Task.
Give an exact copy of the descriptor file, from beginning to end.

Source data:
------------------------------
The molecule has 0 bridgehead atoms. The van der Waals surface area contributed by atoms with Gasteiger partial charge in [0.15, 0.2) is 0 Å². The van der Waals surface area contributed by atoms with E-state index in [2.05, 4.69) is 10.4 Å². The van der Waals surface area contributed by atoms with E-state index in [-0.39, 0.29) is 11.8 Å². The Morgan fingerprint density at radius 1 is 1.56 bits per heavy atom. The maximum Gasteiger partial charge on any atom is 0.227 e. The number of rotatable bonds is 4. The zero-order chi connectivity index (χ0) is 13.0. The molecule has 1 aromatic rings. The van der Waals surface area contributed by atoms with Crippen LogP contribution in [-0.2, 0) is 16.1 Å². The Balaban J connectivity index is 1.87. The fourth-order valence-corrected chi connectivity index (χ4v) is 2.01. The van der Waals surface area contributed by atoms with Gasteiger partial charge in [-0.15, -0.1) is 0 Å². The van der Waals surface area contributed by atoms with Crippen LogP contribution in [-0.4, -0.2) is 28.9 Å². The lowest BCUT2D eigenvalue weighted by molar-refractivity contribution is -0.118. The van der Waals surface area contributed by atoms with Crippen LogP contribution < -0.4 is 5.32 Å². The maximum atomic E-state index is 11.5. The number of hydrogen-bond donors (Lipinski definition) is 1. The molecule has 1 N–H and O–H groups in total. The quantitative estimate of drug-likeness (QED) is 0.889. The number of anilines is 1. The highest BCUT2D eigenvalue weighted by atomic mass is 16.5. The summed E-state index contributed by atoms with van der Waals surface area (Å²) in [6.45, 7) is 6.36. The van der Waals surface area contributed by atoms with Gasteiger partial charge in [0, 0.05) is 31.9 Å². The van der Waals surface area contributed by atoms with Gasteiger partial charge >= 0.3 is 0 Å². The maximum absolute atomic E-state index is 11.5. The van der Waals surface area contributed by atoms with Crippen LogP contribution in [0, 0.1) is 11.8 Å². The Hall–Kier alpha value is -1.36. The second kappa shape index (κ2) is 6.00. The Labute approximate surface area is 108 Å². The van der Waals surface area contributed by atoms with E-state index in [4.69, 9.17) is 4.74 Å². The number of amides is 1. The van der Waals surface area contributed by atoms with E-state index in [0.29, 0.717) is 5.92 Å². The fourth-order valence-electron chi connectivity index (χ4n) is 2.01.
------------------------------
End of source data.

The molecule has 0 bridgehead atoms. The van der Waals surface area contributed by atoms with Gasteiger partial charge in [0.15, 0.2) is 0 Å². The van der Waals surface area contributed by atoms with E-state index in [2.05, 4.69) is 10.4 Å². The van der Waals surface area contributed by atoms with E-state index in [-0.39, 0.29) is 11.8 Å². The Morgan fingerprint density at radius 1 is 1.56 bits per heavy atom. The maximum Gasteiger partial charge on any atom is 0.227 e. The number of rotatable bonds is 4. The zero-order chi connectivity index (χ0) is 13.0. The molecule has 1 aromatic rings. The van der Waals surface area contributed by atoms with Crippen LogP contribution in [-0.2, 0) is 16.1 Å². The Balaban J connectivity index is 1.87. The fourth-order valence-corrected chi connectivity index (χ4v) is 2.01. The van der Waals surface area contributed by atoms with Gasteiger partial charge in [-0.15, -0.1) is 0 Å². The van der Waals surface area contributed by atoms with Crippen LogP contribution in [-0.4, -0.2) is 28.9 Å². The lowest BCUT2D eigenvalue weighted by molar-refractivity contribution is -0.118. The van der Waals surface area contributed by atoms with Crippen LogP contribution < -0.4 is 5.32 Å². The maximum atomic E-state index is 11.5. The number of hydrogen-bond donors (Lipinski definition) is 1. The molecule has 1 N–H and O–H groups in total. The quantitative estimate of drug-likeness (QED) is 0.889. The number of anilines is 1. The highest BCUT2D eigenvalue weighted by atomic mass is 16.5. The summed E-state index contributed by atoms with van der Waals surface area (Å²) in [6.45, 7) is 6.36. The van der Waals surface area contributed by atoms with Gasteiger partial charge in [0, 0.05) is 31.9 Å². The van der Waals surface area contributed by atoms with Gasteiger partial charge >= 0.3 is 0 Å². The maximum absolute atomic E-state index is 11.5. The van der Waals surface area contributed by atoms with Crippen LogP contribution in [0, 0.1) is 11.8 Å². The Hall–Kier alpha value is -1.36. The second kappa shape index (κ2) is 6.00. The Labute approximate surface area is 108 Å². The van der Waals surface area contributed by atoms with E-state index in [4.69, 9.17) is 4.74 Å². The number of amides is 1. The van der Waals surface area contributed by atoms with E-state index in [0.29, 0.717) is 5.92 Å². The fourth-order valence-electron chi connectivity index (χ4n) is 2.01.